The state Cannabis Control Commission (CCC) has issued regulations regarding the numbers of facilities allowed in each municipality and Chelsea could have up to four retail licensees. The CCC will begin accepting application on April 2 and will potentially begin issuing them on July 1 – though the July 1 date is still very much in the air at the state level right now.
Ambrosino said it was imperative for the City to get something on the books now to limit the locations for these establishments.
“I have proposed an ordinance to try to accommodate this new industry in a way I think is reasonable,” he said. “You do need to pass some ordinance to regulate this new industry to ensure the entire city isn’t open to establishments in this new industry.”
There was a great deal of discussion, though, before the vote was logged to pass Ambrosino’s proposal.
Avellaneda had an amendment that would have eliminated the Industrial Zones as an area for retail, and would have included the Shopping Center district instead – which is in places like the Mystic Mall/DeMoula’s and the Parkway Plaza.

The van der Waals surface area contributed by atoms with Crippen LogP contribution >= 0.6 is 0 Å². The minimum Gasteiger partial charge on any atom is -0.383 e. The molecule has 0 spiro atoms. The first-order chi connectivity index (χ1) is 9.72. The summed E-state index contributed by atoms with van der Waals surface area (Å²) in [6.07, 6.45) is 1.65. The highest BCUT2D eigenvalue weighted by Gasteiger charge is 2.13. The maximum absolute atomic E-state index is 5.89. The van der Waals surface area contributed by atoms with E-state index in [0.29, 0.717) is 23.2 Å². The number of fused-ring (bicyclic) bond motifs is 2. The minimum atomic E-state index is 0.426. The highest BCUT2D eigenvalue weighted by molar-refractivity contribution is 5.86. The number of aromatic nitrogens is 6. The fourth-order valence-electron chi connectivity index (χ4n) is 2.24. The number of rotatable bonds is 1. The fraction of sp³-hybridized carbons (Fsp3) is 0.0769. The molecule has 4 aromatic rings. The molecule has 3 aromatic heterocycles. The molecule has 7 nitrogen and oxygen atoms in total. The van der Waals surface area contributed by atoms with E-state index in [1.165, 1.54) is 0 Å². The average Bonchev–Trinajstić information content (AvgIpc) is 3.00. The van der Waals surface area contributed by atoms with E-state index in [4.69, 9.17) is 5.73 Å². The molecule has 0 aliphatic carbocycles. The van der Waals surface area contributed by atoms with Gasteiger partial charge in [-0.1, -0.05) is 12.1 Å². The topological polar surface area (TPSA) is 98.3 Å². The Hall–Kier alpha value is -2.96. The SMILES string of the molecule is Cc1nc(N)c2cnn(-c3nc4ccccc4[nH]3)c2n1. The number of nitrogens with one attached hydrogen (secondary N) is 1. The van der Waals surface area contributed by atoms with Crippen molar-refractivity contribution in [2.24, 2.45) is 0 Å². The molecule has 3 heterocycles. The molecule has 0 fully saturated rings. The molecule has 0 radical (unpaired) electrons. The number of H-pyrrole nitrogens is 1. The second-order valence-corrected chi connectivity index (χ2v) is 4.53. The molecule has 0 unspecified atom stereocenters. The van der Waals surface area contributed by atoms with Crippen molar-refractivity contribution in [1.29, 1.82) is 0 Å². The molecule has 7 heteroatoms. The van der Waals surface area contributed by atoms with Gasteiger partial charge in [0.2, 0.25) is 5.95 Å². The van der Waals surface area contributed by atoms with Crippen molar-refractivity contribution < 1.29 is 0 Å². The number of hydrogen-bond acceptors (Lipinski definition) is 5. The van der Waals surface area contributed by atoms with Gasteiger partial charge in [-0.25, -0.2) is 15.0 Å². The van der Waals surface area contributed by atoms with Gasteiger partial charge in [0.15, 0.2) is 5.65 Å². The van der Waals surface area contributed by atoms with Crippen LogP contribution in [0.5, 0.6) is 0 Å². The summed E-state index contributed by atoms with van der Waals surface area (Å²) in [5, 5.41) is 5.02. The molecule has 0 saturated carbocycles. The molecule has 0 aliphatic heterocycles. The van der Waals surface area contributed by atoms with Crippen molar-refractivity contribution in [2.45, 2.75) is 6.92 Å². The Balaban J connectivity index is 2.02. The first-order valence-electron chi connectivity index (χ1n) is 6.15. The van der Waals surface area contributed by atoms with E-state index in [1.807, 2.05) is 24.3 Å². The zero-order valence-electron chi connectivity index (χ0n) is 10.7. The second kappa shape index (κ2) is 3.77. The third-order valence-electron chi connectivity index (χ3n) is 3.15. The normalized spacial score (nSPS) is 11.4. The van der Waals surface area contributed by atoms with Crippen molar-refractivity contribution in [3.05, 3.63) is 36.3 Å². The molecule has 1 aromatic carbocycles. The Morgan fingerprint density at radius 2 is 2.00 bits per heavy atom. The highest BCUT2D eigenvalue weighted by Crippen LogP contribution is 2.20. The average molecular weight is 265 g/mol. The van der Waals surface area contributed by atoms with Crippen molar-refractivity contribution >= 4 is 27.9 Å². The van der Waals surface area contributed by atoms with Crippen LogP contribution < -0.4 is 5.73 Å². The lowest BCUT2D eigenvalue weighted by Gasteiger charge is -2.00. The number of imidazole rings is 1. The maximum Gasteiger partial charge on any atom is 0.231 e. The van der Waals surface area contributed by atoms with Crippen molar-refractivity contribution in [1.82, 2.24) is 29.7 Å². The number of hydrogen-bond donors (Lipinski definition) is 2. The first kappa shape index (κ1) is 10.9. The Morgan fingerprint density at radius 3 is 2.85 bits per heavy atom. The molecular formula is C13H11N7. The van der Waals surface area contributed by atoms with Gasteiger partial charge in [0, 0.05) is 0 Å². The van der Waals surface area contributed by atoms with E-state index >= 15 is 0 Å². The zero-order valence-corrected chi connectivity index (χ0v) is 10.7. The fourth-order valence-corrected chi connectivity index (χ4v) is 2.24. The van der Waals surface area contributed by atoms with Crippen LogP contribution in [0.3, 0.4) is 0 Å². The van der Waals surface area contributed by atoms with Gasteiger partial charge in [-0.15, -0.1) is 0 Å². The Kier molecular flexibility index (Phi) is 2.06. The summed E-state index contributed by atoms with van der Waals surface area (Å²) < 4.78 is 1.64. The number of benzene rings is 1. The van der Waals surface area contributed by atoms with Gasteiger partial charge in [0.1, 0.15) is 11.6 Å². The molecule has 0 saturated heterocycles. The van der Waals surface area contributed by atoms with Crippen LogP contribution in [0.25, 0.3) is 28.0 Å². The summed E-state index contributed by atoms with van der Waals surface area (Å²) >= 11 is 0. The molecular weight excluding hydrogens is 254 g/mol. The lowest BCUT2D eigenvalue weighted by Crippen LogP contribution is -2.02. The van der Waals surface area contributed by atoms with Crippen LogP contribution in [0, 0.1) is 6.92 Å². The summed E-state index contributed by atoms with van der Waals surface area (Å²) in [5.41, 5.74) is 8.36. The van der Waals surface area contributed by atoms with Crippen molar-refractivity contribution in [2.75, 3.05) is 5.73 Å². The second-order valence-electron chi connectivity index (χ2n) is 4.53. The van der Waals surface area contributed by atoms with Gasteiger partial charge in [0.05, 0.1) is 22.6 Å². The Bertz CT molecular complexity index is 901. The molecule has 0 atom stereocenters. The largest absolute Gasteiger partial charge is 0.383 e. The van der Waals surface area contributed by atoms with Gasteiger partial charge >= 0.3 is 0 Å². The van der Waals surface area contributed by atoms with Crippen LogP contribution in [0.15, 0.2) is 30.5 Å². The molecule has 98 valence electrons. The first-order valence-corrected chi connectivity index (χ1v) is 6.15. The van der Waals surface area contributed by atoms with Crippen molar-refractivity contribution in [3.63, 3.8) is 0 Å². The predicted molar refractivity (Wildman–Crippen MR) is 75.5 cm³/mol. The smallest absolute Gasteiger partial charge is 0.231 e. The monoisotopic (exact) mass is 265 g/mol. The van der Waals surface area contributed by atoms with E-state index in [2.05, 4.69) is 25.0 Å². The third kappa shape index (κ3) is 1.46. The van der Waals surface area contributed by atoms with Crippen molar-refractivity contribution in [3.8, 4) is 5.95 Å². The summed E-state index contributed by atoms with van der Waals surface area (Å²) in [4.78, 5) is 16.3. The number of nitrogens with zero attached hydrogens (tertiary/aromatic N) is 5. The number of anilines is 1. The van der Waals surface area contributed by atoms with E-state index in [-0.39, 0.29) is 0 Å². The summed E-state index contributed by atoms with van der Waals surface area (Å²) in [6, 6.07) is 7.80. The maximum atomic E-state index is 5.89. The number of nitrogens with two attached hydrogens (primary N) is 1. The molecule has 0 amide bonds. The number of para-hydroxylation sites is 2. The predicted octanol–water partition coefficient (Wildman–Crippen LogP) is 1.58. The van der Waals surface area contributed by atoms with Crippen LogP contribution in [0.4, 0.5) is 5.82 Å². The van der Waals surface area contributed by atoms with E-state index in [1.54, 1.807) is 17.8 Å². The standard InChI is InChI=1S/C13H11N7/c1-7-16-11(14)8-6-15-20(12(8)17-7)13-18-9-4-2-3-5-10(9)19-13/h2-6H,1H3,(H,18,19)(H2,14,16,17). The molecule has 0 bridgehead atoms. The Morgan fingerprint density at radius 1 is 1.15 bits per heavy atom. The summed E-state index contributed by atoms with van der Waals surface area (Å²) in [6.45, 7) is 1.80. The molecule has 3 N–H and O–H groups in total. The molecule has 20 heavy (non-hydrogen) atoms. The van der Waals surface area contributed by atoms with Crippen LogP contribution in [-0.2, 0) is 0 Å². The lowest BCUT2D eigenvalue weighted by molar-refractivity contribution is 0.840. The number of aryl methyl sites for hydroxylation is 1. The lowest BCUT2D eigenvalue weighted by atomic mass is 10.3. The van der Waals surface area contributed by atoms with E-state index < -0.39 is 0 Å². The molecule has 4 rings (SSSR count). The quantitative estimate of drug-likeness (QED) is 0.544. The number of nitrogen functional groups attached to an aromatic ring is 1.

He said siting cultivation facilities in the Industrial Zone is a no-brainer, but he said retail of any kind, even marijuana, doesn’t belong in an industrial area.
“This will be a storefront,” he said. “You don’t picture this in the middle of some warehouse where there are no stairs and a loading dock and lifts for pallets in front. When you think about the retail, we think of this, we should think of it like a jewelry store…You have no public transportation in the Industrial Zone. You’re not taking the bus down Marginal Street or Eastern Avenue…This proposal is drawn up by individuals thinking about this like it was 20 years ago and not today.”
Avellaneda had some measured support for his amendment, but it did eventually fail, getting only six of the eight votes needed.